On 18 November, the Global Coalition to End Child Poverty and the Impact Initiative hosted a ‘Child Poverty Research Day’ to discuss current evidence, knowledge gaps and ways forward for research helping to reduce child poverty. Despite massive poverty reduction in the past decades, 385 million children are estimated to live in extreme poverty worldwide and child poverty remains an issue requiring urgent action. The Global Coalition to End Child Poverty brings together more than twenty organisations in working towards a world without children suffering from poverty and exclusion.
The day was filled with sharing of research findings as well discussions of knowledge gaps and ideas for ways forward on how research, policy and practice can come together towards seeking a solution for ending child poverty.
Some take-away messages:
- Cash can do a lot to reduce child poverty but a wider response is needed, and more information is needed about what that wider response should be. While the positive impacts of cash transfers have now been widely documented (as presented by Lucia Ferrone from UNICEF’s Office of Research), discussions regarding social protection programmes for improving children’s lives are moving to ‘cash plus’ programmes. Such programmes aim to complement cash transfers with additional components, including the provision of information on nutrition and health care and the establishment of linkages to services such as education and health care. Much more knowledge is needed about which ‘plus’ components are most effective and how they can be implemented. Anja Sautmann’s presentation on utilisation of healthcare in Mali, for example, showed that the role of health workers in providing information about symptoms that require acute health care may not necessarily lead to improved healthseeking behaviour.
- Children are part of families, communities and social networks, and a solution to child poverty needs to recognise and engage with the relational aspect of poverty. Nicola Ansell from Brunel University highlighted the power dynamics of such relationships, and how being able to negotiate power at the family and community level is vital for young people to benefit from cash transfers. In relation to the Productive Safety Net Programme (PSNP), Yisak Tafere from Addis Ababa University highlighted that child poverty is not the same as household poverty, and that we need to pay more attention to intra-household distribution of resources. In high-income country contexts, policy also needs to come to terms with a permanent reshape of family structures with growing numbers of children being part of multiple households.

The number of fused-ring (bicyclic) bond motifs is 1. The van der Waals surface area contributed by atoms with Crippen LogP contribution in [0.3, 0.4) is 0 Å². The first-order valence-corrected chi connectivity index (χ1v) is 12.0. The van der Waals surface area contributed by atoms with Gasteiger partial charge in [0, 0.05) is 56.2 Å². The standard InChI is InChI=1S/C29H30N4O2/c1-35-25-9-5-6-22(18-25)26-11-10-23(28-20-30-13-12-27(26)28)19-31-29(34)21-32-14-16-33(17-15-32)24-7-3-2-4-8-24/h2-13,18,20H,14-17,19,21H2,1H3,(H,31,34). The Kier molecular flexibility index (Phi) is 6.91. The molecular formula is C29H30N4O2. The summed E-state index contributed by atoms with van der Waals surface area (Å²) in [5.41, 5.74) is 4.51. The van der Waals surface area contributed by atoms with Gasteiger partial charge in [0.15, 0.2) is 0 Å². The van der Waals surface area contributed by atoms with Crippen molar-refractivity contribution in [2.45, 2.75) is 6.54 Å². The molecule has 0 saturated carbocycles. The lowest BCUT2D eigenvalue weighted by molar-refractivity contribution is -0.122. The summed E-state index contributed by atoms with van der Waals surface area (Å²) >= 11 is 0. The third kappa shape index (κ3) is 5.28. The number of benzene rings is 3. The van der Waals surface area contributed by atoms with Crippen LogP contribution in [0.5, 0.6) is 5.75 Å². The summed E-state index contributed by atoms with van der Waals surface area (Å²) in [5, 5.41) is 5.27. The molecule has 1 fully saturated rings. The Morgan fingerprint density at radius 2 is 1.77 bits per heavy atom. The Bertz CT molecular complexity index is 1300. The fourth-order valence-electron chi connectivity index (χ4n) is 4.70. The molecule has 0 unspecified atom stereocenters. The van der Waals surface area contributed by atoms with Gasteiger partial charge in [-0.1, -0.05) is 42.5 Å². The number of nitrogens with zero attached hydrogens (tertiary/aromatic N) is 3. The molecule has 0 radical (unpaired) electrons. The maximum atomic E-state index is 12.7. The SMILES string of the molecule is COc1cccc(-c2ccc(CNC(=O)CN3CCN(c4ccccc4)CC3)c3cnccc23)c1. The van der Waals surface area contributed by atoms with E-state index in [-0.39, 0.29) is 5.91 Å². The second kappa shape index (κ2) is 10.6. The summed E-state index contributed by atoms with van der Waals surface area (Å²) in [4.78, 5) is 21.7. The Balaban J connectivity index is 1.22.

- Disaggregated and inclusive data is crucial for identifying who and where poor and vulnerable children are. Paul Lynch and Anita Soni emphasised the need for more, and better, information about children living with disabilities – both in terms of who and where they are but also with respect to the types of disabilities. ‘Making the invisible visible’ also refers to ensuring that children living outside of household contexts are included in survey data, as argued for in the all children count, but not all are counted initiative.
- We need to do more to understand transitions from childhood into adulthood, and how to turn the threat of a ‘youth bulge’ into an opportunity of the ‘demographic dividend’. While young people can be supported in shaping their own transitions, discussions highlighted the need for more structural solutions. Gina Porter from Durham University indicated how mobile phones have transformed the ways in which young people across Africa hunt for jobs, but also that the power of technology in supporting employment is limited when there are too few jobs. Jim Sumberg and colleagues at IDS challenge the highly individualised model of stimulating youth employment and the need of policies to engage more critically with how youth imagine their own futures. Frances Stewart from Young Lives highlighted that key adolescent transitions such as leaving school, marrying and staring one’s own family, starting work and migration cause ‘cliff-edge’ differences between adolescents, potentially magnifying differences that occurred in childhood.
- In moving from research to action, we need to engage with the usual and unusual suspects and engage in usual and unusual ways. The opening speech by Sir Richard Jolly and contributions during the closing panel session highlighted the need for taking greater account of politics, for making sure that adults and organisations are no long ‘child-blind’, for learning from success and positive examples, for using clear language and for ensuring that listening to children’s voices becomes the norm rather than exception. This requires high-level engagement at the level of the United Nations and with national governments, but also calls for action in our own homes, schools and communities.
We asked members of the Global Coalition and ESRC/DFID grant holders what they felt that research needs to do for reducing child poverty, and this is what they said.
For more reflections on child poverty research and on the Child Poverty Research Day, check out the other blog posts and have a look at the photos of the event.
Read related blogs:
- How disability contributes to increased child poverty
- What does research for child poverty need to do?
- Not all poor children can become slumdog millionaires
- Child poverty must be at the centre of the debate for sustainable development
- Ensuring all children can escape the cycle of poverty
- Building the bridge between policy, practice and research
- The paradox of disability and education in India